Awards, Exhibitions and Publications
Jerusalem, Mai 2023
Projection of a portrait of my great-great grandparents, Ethel and Moishe Lemlech on the museum wall in Yad Vashem. The original negative, taken in Rovno in 1939 by my great-grandfather, Jacoov Lemlech, is from a photographic plate. It is the last picture that exists of the two of them together.
Double exposure of the dome in the Hall of Names. The portraits on display commemorate every single Jew who was killed in the Holocaust.
Double exposure at the exit of the Yad Vashemer Museum. The raw reinforced concrete of the floor and museum walls blend with the glass ceiling; a 200 meter long glass strip that runs the length of the museum.
While, for obvious reasons, I chose Jerusalem’s Holocaust Memorial Center, Yad Vashem as the central place of the project, the visual language stands for the intergenerational transmission of the Holocaust trauma.
Cyanotopy of a casket that once belonged to my great- grandmother, Ethel Lemlech. I double-exposed the cyanotopy with a dandelion from the „Garden of the Righteous Among the Nations“ in Yad Vashem.
Long exposure on the Herzlberg. The scene is meant to remind of the massacres in the Polish
(today Ukrainian) pine grove Sosenki. In 1941, about 17,500 Jews were murdered there.
Double exposure of cyanotopias with the „Monument to the Deportees“. The monument serves as a memorial for Jews who were locked in cattle cars and transported to extermination camps.
With the work Yizkor (Jiddish: יִזְכּוֹר Memory) I visualize my family’s trauma and process the murder of my great-great-grandparents, Ethel and Moishe Lemlech, during the Shoah. Ethel and Moishe were buried alive in 1941 in the former Polish and now Ukrainian forest Sosenki (Polish: small pines) near the town of Rovno.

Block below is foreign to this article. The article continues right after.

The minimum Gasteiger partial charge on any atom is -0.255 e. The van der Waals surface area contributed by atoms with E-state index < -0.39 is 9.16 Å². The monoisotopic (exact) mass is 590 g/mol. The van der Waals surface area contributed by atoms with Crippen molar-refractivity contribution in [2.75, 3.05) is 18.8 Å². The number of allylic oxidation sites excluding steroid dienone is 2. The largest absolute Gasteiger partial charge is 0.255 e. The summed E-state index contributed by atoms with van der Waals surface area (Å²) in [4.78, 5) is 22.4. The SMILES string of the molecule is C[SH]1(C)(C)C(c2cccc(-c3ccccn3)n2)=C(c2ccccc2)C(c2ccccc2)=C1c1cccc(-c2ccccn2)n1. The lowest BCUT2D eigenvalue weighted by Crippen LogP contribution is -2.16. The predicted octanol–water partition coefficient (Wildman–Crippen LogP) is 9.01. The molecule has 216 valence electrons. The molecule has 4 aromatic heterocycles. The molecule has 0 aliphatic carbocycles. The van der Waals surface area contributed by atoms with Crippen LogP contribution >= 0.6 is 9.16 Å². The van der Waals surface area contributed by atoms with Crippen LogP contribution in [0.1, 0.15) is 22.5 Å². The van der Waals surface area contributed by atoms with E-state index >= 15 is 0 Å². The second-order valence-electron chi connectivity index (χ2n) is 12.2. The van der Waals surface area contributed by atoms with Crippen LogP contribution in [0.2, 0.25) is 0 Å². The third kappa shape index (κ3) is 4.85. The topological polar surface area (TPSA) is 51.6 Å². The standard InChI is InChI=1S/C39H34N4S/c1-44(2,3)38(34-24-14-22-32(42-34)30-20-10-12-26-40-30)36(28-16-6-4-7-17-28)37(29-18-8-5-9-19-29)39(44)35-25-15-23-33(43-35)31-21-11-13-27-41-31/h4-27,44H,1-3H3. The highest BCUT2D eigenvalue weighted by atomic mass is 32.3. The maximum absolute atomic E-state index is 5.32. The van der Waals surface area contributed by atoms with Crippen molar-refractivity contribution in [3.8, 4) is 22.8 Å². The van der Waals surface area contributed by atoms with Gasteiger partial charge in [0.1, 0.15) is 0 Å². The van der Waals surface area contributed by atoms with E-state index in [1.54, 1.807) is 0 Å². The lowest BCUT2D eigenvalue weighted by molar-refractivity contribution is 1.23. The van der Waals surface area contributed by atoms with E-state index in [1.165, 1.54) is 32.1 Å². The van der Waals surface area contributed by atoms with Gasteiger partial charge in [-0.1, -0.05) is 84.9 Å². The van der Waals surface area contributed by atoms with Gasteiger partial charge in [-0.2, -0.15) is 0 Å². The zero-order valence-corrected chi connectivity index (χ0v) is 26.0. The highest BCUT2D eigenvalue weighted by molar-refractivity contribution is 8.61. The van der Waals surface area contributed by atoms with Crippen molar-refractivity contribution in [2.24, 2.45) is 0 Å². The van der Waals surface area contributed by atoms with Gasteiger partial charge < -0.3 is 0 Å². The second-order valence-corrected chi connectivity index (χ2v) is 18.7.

Multiple exposure at the exit of the Museum of the History of the Holocaust.
Double exposure of the glass ceiling of the museum on the history of the Holocaust, which runs through the landscape like a scar.
Double exposure of the prismatic central corridor in the Holocaust Museum and the deportation tracks on display there.
It is important to me to tell the story of Moishe and Ethel through my own means as part of the third generation after the Shoah, while recalling humanity, ethics and justice — values that are particularly important in the region nowadays — given the ongoing war in Ukraine.
Double exposure of the memorial books (Yizkor books) lined up in the Hall of Names with the names of Jews killed in the Holocaust.
Projection of my great-great- grandfather, Jacoov, the son of Ethel and Moishe Lemlech, on the outside wall of the Yad Vashemer Museum building. The background is the backdrop of Jerusalem at night.